I’m not a SC member, but the impression I got from the previous PEP 594 discussion and SC comments surrounding it was that as the modules are no longer supported by the CPython and the Python core developers, it should be up to the community to self-organize and maintain one or more PyPI versions of the module in question if there’s sufficient interest in doing so, and the SC/core dev team needn’t and shouldn’t be officially involved. For example, it was initially part of the PEP proposal to maintain a separate official repo for the deprecated modules (as some suggested here), but that was later rejected. It seems to me that formally appointing a new maintainer to control the name would invoke similar concerns.

And in any case, that involves essentially the same issues as described above (having to pick a winner, confusion over whether the package is “official” or supported by the core team, long term security and maintenance implications, accidental installations, etc) for putting the PyPI admins in that position, just with the SC in its place. By contrast, it seems to me that can be avoided by just keeping the names reserved, and letting the community interested in and responsible for the old module sort things out.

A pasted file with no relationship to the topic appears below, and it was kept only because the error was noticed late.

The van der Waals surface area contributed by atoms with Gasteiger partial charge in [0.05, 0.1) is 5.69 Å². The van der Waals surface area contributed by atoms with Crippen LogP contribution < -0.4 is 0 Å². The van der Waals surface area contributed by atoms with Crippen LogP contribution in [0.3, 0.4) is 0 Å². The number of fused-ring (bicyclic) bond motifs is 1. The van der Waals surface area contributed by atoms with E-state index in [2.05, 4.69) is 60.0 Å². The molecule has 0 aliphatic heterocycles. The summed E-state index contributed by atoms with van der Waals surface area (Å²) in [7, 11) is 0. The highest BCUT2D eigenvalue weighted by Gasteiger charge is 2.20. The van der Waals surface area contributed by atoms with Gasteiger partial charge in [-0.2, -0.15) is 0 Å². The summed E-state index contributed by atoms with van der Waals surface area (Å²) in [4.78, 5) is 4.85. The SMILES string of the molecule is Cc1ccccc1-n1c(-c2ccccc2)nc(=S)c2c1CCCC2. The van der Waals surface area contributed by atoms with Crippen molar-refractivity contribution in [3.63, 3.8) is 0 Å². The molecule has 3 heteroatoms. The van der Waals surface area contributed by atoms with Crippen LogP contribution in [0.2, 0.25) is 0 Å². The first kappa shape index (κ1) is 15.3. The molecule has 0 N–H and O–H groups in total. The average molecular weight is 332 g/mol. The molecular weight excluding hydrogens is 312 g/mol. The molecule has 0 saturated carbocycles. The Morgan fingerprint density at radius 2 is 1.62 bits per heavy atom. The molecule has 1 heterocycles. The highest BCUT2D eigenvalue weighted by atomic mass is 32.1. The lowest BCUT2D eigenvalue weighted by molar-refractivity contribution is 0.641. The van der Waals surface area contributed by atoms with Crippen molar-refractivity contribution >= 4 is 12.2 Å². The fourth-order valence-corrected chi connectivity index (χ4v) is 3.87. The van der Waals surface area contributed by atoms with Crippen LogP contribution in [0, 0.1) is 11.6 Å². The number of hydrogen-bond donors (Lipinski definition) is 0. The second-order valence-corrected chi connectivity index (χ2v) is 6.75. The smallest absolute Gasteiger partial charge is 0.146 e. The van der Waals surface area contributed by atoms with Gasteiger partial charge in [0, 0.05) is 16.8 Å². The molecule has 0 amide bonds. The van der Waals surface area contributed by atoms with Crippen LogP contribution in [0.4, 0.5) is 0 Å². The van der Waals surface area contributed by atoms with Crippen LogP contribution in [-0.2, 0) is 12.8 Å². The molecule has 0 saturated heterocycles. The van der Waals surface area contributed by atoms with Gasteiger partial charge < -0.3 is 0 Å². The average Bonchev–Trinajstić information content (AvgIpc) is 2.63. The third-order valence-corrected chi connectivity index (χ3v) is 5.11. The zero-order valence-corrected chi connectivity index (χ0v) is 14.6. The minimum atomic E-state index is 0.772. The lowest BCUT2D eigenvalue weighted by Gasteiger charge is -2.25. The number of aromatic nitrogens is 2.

@brettcannon , as both a SC member and the current author of PEP 594, and also involved in discussions concerning the stdlib’s future, we’d love to hear your thoughts here!

I recommend a blanket ban on the stdlib names and encourage backports to publish under suitable names such as “backport-nntplib” etc


Given how core Python works it might be easier to pitch as just having the core team control these names, rather than a set of individuals.

I think the proposal would basically be to have the names of standard library modules reserved by the core team, and having users request their release if a module gets taken out.

The main question this brings, I think, is if the core should actually be the party responsible for this, as opposed to the PyPI security team, for example.

Personally, I don’t really care much about who is doing it, as long as someone is (and is a trusted party, naturally).

Could you share your reasons for this? It seems to me that it would be best to first discuss and decide on whether we want to be handing out stdlib names to third-party maintainers in the first place before getting into the weeds of who would be responsible for doing so. The central thesis of the OP (and several others here) is that the potential benefits of doing so are outweighed by the costs, and the alternative and de-facto status quo—third party community backports selecting their own third-party PyPI names—should continue instead, so it would be helpful to understand how you see things differently. Thanks!